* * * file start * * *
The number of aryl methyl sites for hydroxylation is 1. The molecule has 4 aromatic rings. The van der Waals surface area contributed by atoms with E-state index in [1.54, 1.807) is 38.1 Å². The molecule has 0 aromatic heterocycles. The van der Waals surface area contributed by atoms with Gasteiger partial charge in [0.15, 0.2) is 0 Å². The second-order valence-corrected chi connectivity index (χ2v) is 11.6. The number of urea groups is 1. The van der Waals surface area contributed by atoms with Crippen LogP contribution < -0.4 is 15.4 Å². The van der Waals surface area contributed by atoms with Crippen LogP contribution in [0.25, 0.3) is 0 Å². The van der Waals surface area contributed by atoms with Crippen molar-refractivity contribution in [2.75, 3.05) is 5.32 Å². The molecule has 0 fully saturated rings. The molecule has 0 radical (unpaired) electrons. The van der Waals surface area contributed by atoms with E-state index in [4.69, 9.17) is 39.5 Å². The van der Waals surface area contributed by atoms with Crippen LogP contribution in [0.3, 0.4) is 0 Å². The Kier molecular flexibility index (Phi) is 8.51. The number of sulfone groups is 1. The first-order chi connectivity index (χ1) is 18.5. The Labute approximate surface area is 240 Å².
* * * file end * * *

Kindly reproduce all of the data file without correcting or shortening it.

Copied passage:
The number of aryl methyl sites for hydroxylation is 1. The molecule has 4 aromatic rings. The van der Waals surface area contributed by atoms with E-state index in [1.54, 1.807) is 38.1 Å². The molecule has 0 aromatic heterocycles. The van der Waals surface area contributed by atoms with Gasteiger partial charge in [0.15, 0.2) is 0 Å². The second-order valence-corrected chi connectivity index (χ2v) is 11.6. The number of urea groups is 1. The van der Waals surface area contributed by atoms with Crippen LogP contribution < -0.4 is 15.4 Å². The van der Waals surface area contributed by atoms with Crippen LogP contribution in [0.25, 0.3) is 0 Å². The van der Waals surface area contributed by atoms with Crippen molar-refractivity contribution in [2.75, 3.05) is 5.32 Å². The molecule has 0 fully saturated rings. The molecule has 0 radical (unpaired) electrons. The van der Waals surface area contributed by atoms with E-state index in [4.69, 9.17) is 39.5 Å². The van der Waals surface area contributed by atoms with Crippen LogP contribution in [0.3, 0.4) is 0 Å². The Kier molecular flexibility index (Phi) is 8.51. The number of sulfone groups is 1. The first-order chi connectivity index (χ1) is 18.5. The Labute approximate surface area is 240 Å².